Reference is now made to FIG. 8 which illustrates a compact tare weighing system constructed and operative in accordance with an embodiment of the invention and particularly suitable for small bottles. A bottle whose tare weight is to be measured is secured in a flexible clamp 60 which rigidly secures the bottle to a base 62. Base 62 is supported on a pair of relatively hard leaf springs 64 which are in turn attached to the frame 66 of the device. An electromagnet 68, also mounted on the frame 66, and operating in an AC mode exerts a generally sinusoidal force F sin ωt on the base 62 and on the bottle causing the base and bottle to vibrate along axis 70 with an amplitude A.
The device illustrated in FIG. 8 is operated by increasing the AC current gradually until a predetermined amplitude Ac of vibration of the container is reached. At this point the current indicates the tare weight of the container. It is noted that the springs 64, if sufficiently hard, add to the force produced by the electromagnet, thus drawing lower currents than otherwise would be the case.
Reference is not made to FIG. 9 which is a schematic illustration of weighing apparatus constructed and operative in accordance with an alternative preferred embodiment of the invention. The weighing apparatus comprises a mounting assembly 80 which is configured as desired to accomodate a liquid containing container 82, such as a bottle. Assembly 80 is mounted on an accelerating piston 83 which is arranged to provide a desired linear accelerating force to a shaft 85 along a desired axis, preferably the vertical axis. Shaft 85 is rigidly connected to assembly 80.
There is associated with the mounting assembly 80 a deceleration sensor 84 for measuring the deceleration of the container 82. This deceleration is provided by a braking piston assembly 86 which engages shaft 85, which, as noted above, is connected to assembly 80. Load cells 88 or any other force measuring device are connected to the braking piston 86 for measuring the exerted braking force on the piston 83 and thus on the container. Electrical outputs from sensor 84 and from load cells 88 are supplied to conventional computing circuitry such as a microprocessor 90 which provides an electrical output representative of the tare weight of the container in accordance with the following equation: ##EQU1## where:
P is the braking force measured by load cells 88;
d is the deceleration measured by sensor 84;
g is gravitational acceleration;
z is the known weight of the mounting assembly 80;
W is the tare weight of the container.
The operation of the apparatus of FIG. 9 will now be described briefly. A container 82, such as a bottle or any container containing a liquid, whose tare weight it is desired to determine is placed in mounting assembly 80 and securely attached thereto. Accelerating piston 83 is operated to accelerate the container upwardly and then deactivated, thus allowing the container to move upward without external forces other than g being exerted thereon and allowing the liquid in the container to float freely in the container. The braking piston assembly is then operated, suddenly decelerating the assembly 80 and the container and this deceleration is immediately measured. Since, at least at the beginning of the deceleration, the liquid does not participate, as it floats at that moment in the container without enaging the walls thereof, the relationship between the braking force and the deceleration is indicative of the weight of the container and mounting assembly alone. It is appreciated that the faster the braking and deceleration measurement is executed, and the lower the time therebetween, the more accurate is the weight measurement.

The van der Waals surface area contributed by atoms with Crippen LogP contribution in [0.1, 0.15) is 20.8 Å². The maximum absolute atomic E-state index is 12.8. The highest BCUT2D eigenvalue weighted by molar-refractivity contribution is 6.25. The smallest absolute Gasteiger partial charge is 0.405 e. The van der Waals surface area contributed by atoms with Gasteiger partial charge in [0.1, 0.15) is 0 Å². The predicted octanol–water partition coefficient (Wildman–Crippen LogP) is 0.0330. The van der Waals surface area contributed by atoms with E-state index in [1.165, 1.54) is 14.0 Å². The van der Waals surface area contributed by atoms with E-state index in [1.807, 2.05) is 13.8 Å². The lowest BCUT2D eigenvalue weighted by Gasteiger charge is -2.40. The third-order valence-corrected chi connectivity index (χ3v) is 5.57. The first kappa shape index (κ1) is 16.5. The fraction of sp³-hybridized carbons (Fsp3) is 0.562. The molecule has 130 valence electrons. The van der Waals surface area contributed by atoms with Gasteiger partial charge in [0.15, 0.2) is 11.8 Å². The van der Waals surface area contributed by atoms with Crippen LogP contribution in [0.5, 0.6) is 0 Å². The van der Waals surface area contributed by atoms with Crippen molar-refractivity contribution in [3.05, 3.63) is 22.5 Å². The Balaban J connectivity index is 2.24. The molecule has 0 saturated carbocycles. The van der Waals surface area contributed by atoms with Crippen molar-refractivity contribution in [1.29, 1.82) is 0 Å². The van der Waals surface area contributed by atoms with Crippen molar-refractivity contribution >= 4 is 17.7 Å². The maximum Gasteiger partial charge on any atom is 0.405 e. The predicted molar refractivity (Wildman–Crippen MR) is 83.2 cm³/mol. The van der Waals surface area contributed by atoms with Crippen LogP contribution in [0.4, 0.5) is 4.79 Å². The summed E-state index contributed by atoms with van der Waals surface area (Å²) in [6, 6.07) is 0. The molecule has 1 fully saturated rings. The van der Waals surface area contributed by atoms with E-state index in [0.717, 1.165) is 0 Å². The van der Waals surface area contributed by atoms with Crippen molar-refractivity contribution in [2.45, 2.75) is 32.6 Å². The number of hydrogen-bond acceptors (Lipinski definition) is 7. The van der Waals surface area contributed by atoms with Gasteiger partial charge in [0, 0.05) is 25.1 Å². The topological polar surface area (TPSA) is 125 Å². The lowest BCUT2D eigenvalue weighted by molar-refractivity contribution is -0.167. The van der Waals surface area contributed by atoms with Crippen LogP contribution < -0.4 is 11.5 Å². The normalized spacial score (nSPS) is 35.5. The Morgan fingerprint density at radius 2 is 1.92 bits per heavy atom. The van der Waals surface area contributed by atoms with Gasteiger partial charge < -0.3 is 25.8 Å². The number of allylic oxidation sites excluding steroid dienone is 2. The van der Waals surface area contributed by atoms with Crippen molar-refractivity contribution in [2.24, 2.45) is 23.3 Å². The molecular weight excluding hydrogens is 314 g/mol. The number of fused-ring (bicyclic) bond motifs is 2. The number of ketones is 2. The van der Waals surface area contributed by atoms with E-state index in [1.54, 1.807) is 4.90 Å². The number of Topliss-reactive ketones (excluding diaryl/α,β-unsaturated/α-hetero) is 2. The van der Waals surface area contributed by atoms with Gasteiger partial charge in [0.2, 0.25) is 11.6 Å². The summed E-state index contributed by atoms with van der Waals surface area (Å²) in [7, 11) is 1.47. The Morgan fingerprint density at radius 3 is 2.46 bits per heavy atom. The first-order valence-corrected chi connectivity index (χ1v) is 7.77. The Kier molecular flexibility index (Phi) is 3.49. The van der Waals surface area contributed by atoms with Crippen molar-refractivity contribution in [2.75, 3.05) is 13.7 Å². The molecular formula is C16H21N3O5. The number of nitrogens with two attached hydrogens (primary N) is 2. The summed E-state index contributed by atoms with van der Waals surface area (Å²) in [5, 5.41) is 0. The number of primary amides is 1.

Reference is now made to FIG. 10 which illustrates in block diagram form apparatus for automatically indicating tare or net weight of a liquid containing container, in accordance with an embodiment of the invention. The apparatus comprises a frequency sensor 91 which may be optical, electrical or of any other conventional type and which senses the frequency of the force applied to the container as by the apparatus of any of FIGS. 4-8. An amplitude sensor 92, which may be optical, electrical or of any other conventional type senses the amplitude of vibration of the container in response to the applied force. A force sensor 94 may also be provided, although this may not be necessary when the force F is known in advance. The outputs of all of the sensors are supplied to computation apparatus 96 typically comprising a microprocessor which provides an output which represents, selectably, either the tare weight of the container or its net weight. The tare weight is computed in accordance with equation (1) hereinabove and the net weight is computed by weighing the container and its contents as by a conventional technique and subtracting the tare weight.
It will be appreciated by persons skilled in the art that the invention is not limited to what has been particularly shown and described hereinabove. Rather the scope of the present invention is defined only by the claims which follow.